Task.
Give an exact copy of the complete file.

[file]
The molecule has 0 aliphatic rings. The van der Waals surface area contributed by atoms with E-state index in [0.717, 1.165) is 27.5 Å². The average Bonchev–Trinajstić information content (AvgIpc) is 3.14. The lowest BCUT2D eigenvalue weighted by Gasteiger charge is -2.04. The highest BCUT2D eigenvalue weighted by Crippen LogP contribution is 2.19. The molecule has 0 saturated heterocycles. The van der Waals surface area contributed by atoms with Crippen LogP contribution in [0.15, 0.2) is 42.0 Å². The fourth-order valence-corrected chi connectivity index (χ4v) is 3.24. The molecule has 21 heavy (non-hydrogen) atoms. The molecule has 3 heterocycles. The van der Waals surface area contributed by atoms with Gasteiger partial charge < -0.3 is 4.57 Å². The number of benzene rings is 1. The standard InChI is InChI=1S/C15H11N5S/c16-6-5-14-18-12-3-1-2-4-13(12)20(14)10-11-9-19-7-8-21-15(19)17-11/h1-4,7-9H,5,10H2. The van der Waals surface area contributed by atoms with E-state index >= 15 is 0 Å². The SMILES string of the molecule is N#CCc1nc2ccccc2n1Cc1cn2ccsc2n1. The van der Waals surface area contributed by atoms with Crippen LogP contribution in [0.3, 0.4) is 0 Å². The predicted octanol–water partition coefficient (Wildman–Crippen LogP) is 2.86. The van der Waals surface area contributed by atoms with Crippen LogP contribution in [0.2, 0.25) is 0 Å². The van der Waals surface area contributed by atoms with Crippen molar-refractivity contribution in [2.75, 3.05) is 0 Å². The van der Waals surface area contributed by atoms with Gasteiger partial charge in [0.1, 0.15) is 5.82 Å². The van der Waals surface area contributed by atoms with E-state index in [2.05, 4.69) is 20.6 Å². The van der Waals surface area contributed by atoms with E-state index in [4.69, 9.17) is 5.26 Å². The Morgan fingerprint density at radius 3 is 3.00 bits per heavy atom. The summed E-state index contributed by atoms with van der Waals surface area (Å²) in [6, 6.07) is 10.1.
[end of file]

The molecule has 0 aliphatic rings. The van der Waals surface area contributed by atoms with E-state index in [0.717, 1.165) is 27.5 Å². The average Bonchev–Trinajstić information content (AvgIpc) is 3.14. The lowest BCUT2D eigenvalue weighted by Gasteiger charge is -2.04. The highest BCUT2D eigenvalue weighted by Crippen LogP contribution is 2.19. The molecule has 0 saturated heterocycles. The van der Waals surface area contributed by atoms with Crippen LogP contribution in [0.15, 0.2) is 42.0 Å². The fourth-order valence-corrected chi connectivity index (χ4v) is 3.24. The molecule has 21 heavy (non-hydrogen) atoms. The molecule has 3 heterocycles. The van der Waals surface area contributed by atoms with Gasteiger partial charge < -0.3 is 4.57 Å². The number of benzene rings is 1. The standard InChI is InChI=1S/C15H11N5S/c16-6-5-14-18-12-3-1-2-4-13(12)20(14)10-11-9-19-7-8-21-15(19)17-11/h1-4,7-9H,5,10H2. The van der Waals surface area contributed by atoms with E-state index >= 15 is 0 Å². The SMILES string of the molecule is N#CCc1nc2ccccc2n1Cc1cn2ccsc2n1. The van der Waals surface area contributed by atoms with Crippen LogP contribution in [0.3, 0.4) is 0 Å². The predicted octanol–water partition coefficient (Wildman–Crippen LogP) is 2.86. The van der Waals surface area contributed by atoms with Crippen LogP contribution in [0.2, 0.25) is 0 Å². The van der Waals surface area contributed by atoms with Crippen molar-refractivity contribution in [2.75, 3.05) is 0 Å². The van der Waals surface area contributed by atoms with Gasteiger partial charge in [0.1, 0.15) is 5.82 Å². The van der Waals surface area contributed by atoms with E-state index in [2.05, 4.69) is 20.6 Å². The van der Waals surface area contributed by atoms with E-state index in [4.69, 9.17) is 5.26 Å². The Morgan fingerprint density at radius 3 is 3.00 bits per heavy atom. The summed E-state index contributed by atoms with van der Waals surface area (Å²) in [6, 6.07) is 10.1.